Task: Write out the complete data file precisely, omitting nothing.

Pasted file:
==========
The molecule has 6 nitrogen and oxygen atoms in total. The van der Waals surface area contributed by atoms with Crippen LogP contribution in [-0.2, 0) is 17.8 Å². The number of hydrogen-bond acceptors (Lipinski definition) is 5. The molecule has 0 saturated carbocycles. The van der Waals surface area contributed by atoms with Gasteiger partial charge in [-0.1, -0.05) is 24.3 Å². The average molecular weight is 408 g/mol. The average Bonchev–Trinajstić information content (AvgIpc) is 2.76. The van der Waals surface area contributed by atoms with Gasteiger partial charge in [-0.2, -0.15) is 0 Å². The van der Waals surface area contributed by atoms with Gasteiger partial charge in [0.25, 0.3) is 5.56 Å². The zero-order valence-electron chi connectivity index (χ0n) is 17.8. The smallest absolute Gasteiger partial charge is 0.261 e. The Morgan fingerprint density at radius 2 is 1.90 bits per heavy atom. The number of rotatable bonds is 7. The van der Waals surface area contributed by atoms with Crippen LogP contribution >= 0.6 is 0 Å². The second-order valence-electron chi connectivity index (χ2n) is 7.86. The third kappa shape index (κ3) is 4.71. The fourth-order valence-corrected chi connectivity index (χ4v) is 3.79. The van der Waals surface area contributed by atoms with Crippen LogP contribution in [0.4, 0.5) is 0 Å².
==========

The molecule has 6 nitrogen and oxygen atoms in total. The van der Waals surface area contributed by atoms with Crippen LogP contribution in [-0.2, 0) is 17.8 Å². The number of hydrogen-bond acceptors (Lipinski definition) is 5. The molecule has 0 saturated carbocycles. The van der Waals surface area contributed by atoms with Gasteiger partial charge in [-0.1, -0.05) is 24.3 Å². The average molecular weight is 408 g/mol. The average Bonchev–Trinajstić information content (AvgIpc) is 2.76. The van der Waals surface area contributed by atoms with Gasteiger partial charge in [-0.2, -0.15) is 0 Å². The van der Waals surface area contributed by atoms with Gasteiger partial charge in [0.25, 0.3) is 5.56 Å². The zero-order valence-electron chi connectivity index (χ0n) is 17.8. The smallest absolute Gasteiger partial charge is 0.261 e. The Morgan fingerprint density at radius 2 is 1.90 bits per heavy atom. The number of rotatable bonds is 7. The van der Waals surface area contributed by atoms with Crippen LogP contribution >= 0.6 is 0 Å². The second-order valence-electron chi connectivity index (χ2n) is 7.86. The third kappa shape index (κ3) is 4.71. The fourth-order valence-corrected chi connectivity index (χ4v) is 3.79. The van der Waals surface area contributed by atoms with Crippen LogP contribution in [0.4, 0.5) is 0 Å².